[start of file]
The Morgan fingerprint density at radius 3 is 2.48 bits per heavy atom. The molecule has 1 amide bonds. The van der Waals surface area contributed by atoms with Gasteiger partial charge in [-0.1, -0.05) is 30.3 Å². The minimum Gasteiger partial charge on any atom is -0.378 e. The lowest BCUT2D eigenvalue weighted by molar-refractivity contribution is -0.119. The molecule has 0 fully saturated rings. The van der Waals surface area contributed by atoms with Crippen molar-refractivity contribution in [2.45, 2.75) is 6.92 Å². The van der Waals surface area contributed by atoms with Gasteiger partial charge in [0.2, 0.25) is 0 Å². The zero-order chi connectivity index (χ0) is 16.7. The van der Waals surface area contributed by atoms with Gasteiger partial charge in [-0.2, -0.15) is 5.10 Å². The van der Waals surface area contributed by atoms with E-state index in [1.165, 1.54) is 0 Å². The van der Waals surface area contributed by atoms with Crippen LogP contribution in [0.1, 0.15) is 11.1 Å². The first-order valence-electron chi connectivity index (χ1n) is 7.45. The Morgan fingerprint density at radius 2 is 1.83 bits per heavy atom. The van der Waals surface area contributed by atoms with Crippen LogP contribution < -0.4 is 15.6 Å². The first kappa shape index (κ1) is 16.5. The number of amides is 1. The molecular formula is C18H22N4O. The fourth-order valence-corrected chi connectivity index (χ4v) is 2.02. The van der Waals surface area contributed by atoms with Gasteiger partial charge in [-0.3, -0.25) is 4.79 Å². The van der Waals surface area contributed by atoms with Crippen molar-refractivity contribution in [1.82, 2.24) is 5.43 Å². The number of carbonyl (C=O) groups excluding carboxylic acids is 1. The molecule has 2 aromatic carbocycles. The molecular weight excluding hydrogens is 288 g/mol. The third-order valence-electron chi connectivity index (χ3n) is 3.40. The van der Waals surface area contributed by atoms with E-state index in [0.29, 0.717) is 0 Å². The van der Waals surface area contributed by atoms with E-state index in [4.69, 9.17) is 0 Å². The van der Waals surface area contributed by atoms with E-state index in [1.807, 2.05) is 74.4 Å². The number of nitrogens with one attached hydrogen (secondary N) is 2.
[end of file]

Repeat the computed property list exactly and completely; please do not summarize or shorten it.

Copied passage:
The Morgan fingerprint density at radius 3 is 2.48 bits per heavy atom. The molecule has 1 amide bonds. The van der Waals surface area contributed by atoms with Gasteiger partial charge in [-0.1, -0.05) is 30.3 Å². The minimum Gasteiger partial charge on any atom is -0.378 e. The lowest BCUT2D eigenvalue weighted by molar-refractivity contribution is -0.119. The molecule has 0 fully saturated rings. The van der Waals surface area contributed by atoms with Crippen molar-refractivity contribution in [2.45, 2.75) is 6.92 Å². The van der Waals surface area contributed by atoms with Gasteiger partial charge in [0.2, 0.25) is 0 Å². The zero-order chi connectivity index (χ0) is 16.7. The van der Waals surface area contributed by atoms with Gasteiger partial charge in [-0.2, -0.15) is 5.10 Å². The van der Waals surface area contributed by atoms with E-state index in [1.165, 1.54) is 0 Å². The van der Waals surface area contributed by atoms with Crippen LogP contribution in [0.1, 0.15) is 11.1 Å². The first-order valence-electron chi connectivity index (χ1n) is 7.45. The Morgan fingerprint density at radius 2 is 1.83 bits per heavy atom. The van der Waals surface area contributed by atoms with Crippen LogP contribution < -0.4 is 15.6 Å². The first kappa shape index (κ1) is 16.5. The number of amides is 1. The molecular formula is C18H22N4O. The fourth-order valence-corrected chi connectivity index (χ4v) is 2.02. The van der Waals surface area contributed by atoms with Gasteiger partial charge in [-0.3, -0.25) is 4.79 Å². The van der Waals surface area contributed by atoms with Crippen molar-refractivity contribution in [1.82, 2.24) is 5.43 Å². The number of carbonyl (C=O) groups excluding carboxylic acids is 1. The molecule has 2 aromatic carbocycles. The molecular weight excluding hydrogens is 288 g/mol. The third-order valence-electron chi connectivity index (χ3n) is 3.40. The van der Waals surface area contributed by atoms with E-state index in [0.29, 0.717) is 0 Å². The van der Waals surface area contributed by atoms with E-state index in [4.69, 9.17) is 0 Å². The van der Waals surface area contributed by atoms with E-state index in [1.807, 2.05) is 74.4 Å². The number of nitrogens with one attached hydrogen (secondary N) is 2.